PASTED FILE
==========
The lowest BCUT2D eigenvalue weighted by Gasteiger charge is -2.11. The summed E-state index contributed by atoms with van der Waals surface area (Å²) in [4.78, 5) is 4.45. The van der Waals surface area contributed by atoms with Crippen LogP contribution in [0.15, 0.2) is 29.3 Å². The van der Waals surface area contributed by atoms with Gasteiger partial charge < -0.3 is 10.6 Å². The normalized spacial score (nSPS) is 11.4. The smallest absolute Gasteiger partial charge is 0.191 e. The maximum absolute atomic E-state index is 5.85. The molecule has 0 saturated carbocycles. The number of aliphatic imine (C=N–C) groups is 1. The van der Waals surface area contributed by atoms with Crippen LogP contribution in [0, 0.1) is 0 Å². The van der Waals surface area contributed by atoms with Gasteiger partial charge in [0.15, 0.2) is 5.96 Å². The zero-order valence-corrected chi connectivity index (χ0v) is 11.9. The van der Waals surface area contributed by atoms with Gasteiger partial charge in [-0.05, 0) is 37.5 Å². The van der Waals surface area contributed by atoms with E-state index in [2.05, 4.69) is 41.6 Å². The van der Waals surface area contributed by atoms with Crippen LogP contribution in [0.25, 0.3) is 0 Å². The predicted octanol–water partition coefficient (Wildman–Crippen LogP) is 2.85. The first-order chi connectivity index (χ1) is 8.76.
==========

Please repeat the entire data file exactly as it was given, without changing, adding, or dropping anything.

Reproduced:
The lowest BCUT2D eigenvalue weighted by Gasteiger charge is -2.11. The summed E-state index contributed by atoms with van der Waals surface area (Å²) in [4.78, 5) is 4.45. The van der Waals surface area contributed by atoms with Crippen LogP contribution in [0.15, 0.2) is 29.3 Å². The van der Waals surface area contributed by atoms with Gasteiger partial charge < -0.3 is 10.6 Å². The normalized spacial score (nSPS) is 11.4. The smallest absolute Gasteiger partial charge is 0.191 e. The maximum absolute atomic E-state index is 5.85. The molecule has 0 saturated carbocycles. The number of aliphatic imine (C=N–C) groups is 1. The van der Waals surface area contributed by atoms with Crippen LogP contribution in [0, 0.1) is 0 Å². The van der Waals surface area contributed by atoms with Gasteiger partial charge in [0.15, 0.2) is 5.96 Å². The zero-order valence-corrected chi connectivity index (χ0v) is 11.9. The van der Waals surface area contributed by atoms with Gasteiger partial charge in [-0.05, 0) is 37.5 Å². The van der Waals surface area contributed by atoms with E-state index in [2.05, 4.69) is 41.6 Å². The van der Waals surface area contributed by atoms with Crippen LogP contribution in [0.25, 0.3) is 0 Å². The predicted octanol–water partition coefficient (Wildman–Crippen LogP) is 2.85. The first-order chi connectivity index (χ1) is 8.76.